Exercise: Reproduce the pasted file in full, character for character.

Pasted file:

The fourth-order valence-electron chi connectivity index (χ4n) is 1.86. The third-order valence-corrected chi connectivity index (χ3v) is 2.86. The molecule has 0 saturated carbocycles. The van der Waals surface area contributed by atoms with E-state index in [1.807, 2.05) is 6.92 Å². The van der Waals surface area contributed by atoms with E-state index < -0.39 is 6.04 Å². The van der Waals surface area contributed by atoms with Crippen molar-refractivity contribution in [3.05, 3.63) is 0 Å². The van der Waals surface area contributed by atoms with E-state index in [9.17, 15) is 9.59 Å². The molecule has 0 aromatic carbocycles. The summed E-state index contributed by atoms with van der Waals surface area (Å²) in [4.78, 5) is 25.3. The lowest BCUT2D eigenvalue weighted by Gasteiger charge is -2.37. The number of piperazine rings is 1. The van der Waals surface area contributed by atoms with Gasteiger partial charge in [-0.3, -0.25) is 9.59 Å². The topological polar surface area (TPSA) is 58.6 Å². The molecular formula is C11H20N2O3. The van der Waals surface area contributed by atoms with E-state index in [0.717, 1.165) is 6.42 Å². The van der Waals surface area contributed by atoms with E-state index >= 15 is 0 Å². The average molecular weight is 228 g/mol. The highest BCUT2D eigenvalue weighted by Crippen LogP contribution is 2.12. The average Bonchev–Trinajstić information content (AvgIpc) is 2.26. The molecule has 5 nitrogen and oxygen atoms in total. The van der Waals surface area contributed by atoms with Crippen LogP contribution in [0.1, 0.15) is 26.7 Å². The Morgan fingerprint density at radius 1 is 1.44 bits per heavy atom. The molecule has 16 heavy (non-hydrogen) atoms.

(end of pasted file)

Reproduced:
The fourth-order valence-electron chi connectivity index (χ4n) is 1.86. The third-order valence-corrected chi connectivity index (χ3v) is 2.86. The molecule has 0 saturated carbocycles. The van der Waals surface area contributed by atoms with E-state index in [1.807, 2.05) is 6.92 Å². The van der Waals surface area contributed by atoms with E-state index < -0.39 is 6.04 Å². The van der Waals surface area contributed by atoms with Crippen molar-refractivity contribution in [3.05, 3.63) is 0 Å². The van der Waals surface area contributed by atoms with E-state index in [9.17, 15) is 9.59 Å². The molecule has 0 aromatic carbocycles. The summed E-state index contributed by atoms with van der Waals surface area (Å²) in [4.78, 5) is 25.3. The lowest BCUT2D eigenvalue weighted by Gasteiger charge is -2.37. The number of piperazine rings is 1. The van der Waals surface area contributed by atoms with Gasteiger partial charge in [-0.3, -0.25) is 9.59 Å². The topological polar surface area (TPSA) is 58.6 Å². The molecular formula is C11H20N2O3. The van der Waals surface area contributed by atoms with E-state index in [0.717, 1.165) is 6.42 Å². The van der Waals surface area contributed by atoms with E-state index >= 15 is 0 Å². The average molecular weight is 228 g/mol. The highest BCUT2D eigenvalue weighted by Crippen LogP contribution is 2.12. The average Bonchev–Trinajstić information content (AvgIpc) is 2.26. The molecule has 5 nitrogen and oxygen atoms in total. The van der Waals surface area contributed by atoms with Crippen LogP contribution in [0.1, 0.15) is 26.7 Å². The Morgan fingerprint density at radius 1 is 1.44 bits per heavy atom. The molecule has 16 heavy (non-hydrogen) atoms.